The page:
attribute Values ​​ Observations
minOccurs 0 to n Default: 1
maxOccurs 0 to n Default: 1
unbounded Unlimited number of times
fixed value The content of the element must be the specified value
default value If the element has no content, its content is the default value. If it has content, the default value is not applied
attribute Values ​​ Observations
use optional Default value. The attribute may or may not appear.
required The attribute must appear.
prohibited The attribute must not appear.
fixed value If the attribute appears, the value must be the set value.
default value If the attribute does not appear, its value is the default value. If the attribute has a value, its value is the one with.

Type of data

  • Predefined: These are the ones that are integrated into the XML Schema specification. There are 44 predefined types (string, byte, integer, decimal…). See the other chop.
  • Constructed: These are types generated by the user based on a predefined type or on a previously constructed type.

Layout with types with reusable names

Simple or complex data types are defined and identified by a name (they form templates). When declaring elements and attributes, you indicate that they are of one of the previously defined named types.

Simple data types
<simpleType name="typeName">

<!-- Example: -->
<xs:simpleType name="nameType">
  <xs:restriction base="xs:string">
    <xs:maxLength value="32" />
Another simple non-atomic type: List

List types are composed of sequences of atomic types.

Yes you can create new types of lists by derivation of existing atomic types. Not is allowed to create list types from existing list types, nor from complex types.

<!-- Let's remember how the definition of this type was -->
<xs:simpleType name="myInteger">
  <xs:restriction base="xs:integer">
    <xs:minInclusive value="10000" />
    <xs:maxInclusive value="99999" />

<!-- Here we define the list -->
<xs:simpleType name="listOfMyIntegers">
  <xs:list itemType="myInteger" />

<!-- We define the element -->
<xs:element name="myIntegers" type="listOfMyIntegers" />
Another simple non-atomic type: Union

A union type is a data type created from other data types that are declared in the memberTypes attribute, usually atomic types or list types. A valid value for a union type would be one that belongs to some of the types that form the union.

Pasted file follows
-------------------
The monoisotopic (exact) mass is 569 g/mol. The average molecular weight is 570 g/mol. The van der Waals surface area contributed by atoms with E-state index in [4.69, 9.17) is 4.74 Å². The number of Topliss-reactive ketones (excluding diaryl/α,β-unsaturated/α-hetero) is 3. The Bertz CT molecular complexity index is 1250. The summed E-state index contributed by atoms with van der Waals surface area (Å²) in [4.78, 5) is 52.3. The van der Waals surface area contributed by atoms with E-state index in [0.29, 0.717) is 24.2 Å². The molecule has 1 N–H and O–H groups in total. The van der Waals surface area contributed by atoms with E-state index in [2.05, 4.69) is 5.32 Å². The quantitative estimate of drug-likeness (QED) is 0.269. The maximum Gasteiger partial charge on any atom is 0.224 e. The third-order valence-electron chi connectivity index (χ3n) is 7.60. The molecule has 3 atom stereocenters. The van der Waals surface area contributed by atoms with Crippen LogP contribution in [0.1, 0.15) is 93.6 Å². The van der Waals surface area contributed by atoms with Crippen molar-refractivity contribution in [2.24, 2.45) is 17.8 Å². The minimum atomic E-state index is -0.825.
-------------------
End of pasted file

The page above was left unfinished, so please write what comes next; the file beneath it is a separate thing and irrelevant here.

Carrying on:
<xs:simpleType name="europaCod">
  <xs:union memberTypes="countrylist listOfMyIntegers" />

<!-- We define the element -->
<xs:element name="codigosEur" type="europaCod" />
Complex data types
<complexType name="typeName">

<!-- Example: -->
<xs:complexType name="itemType">
    <xs:element name="title" type="nameType" />
Complex data type: String

The elements appear one after the other in a certain order. It is declared with the composer <xs:sequence>. The elements of the sequence can appear a variable number of times, configurable with the minOccurs and maxOccurs attributes (both are 1 by default).

<xs:element name="article" >
      <xs:element ref="title" />
      <xs:element ref="author" minOccurs="0" maxOccurs="unbounded" />
      <xs:element ref="numberwords" />
      <xs:element ref="text" />
Complex data type: Composer choice

The <xs:choice> composer allows you to declare elements that appear as alternatives to each other. Only one is chosen. The chosen element can appear a variable number of times, configurable with the minOccurs and maxOccurs attributes (both are 1 by default).

<xs:element name="book">
        <xs:element name="prolog" type="xs:string" />
        <xs:element name="preface" type="xs:string" />
        <xs:element name="introduction" type="xs:string" />
      <xs:element name="title" type="xs:string"/>
Complex data type: Composer all

There is a third option to restrict the elements of a group, that is the compositor <xs:all>. This compositor states that all elements of an all group can appear once or not at all, and can appear in any order.

XML Schema states that an all group must appear as a single child at the highest level of the content model. Furthermore, children of all must all be individual elements, not groups, and no element in the model must appear more than once, i.e. the allowed values ​​of minOccurs and maxOccurs are 0 and 1 (1 by default).

<xs:element name="OrderSheet">
      <xs:element name="shipTo" type="USaddress" />
      <xs:element name="billTo" type="USaddress" />
      <xs:element name="comment" type="xs:string" minOccurs="0" />
      <xs:element name="elements" type="Elements" />
    <xs:attribute name="orderdate" type="xs:date" />

Groups of elements

<!-- Definition of a group of elements -->
<xs:group name="InfoMagazine">
     <xs:element name="name" type="xs:string"/>
     <xs:element name="exitdate" type="xs:string"/>

Attribute Groups

<xs:attribute name="productNumber" type="ID" use="required" />
<!-- We add the weightKg attribute -->
<xs:attribute name="weightKg" type="xs:decimal" />
<!-- We add the sendBy attribute because it is a simple derived type -->
<xs:attribute name="sendBy">
     <xs:restriction base="xs:string">
       <xs:enumeration value="air" />
       <xs:enumeration value="land" />


Found a bug? Do you think something could be improved? Feel free to let me know and I will be happy to take a look.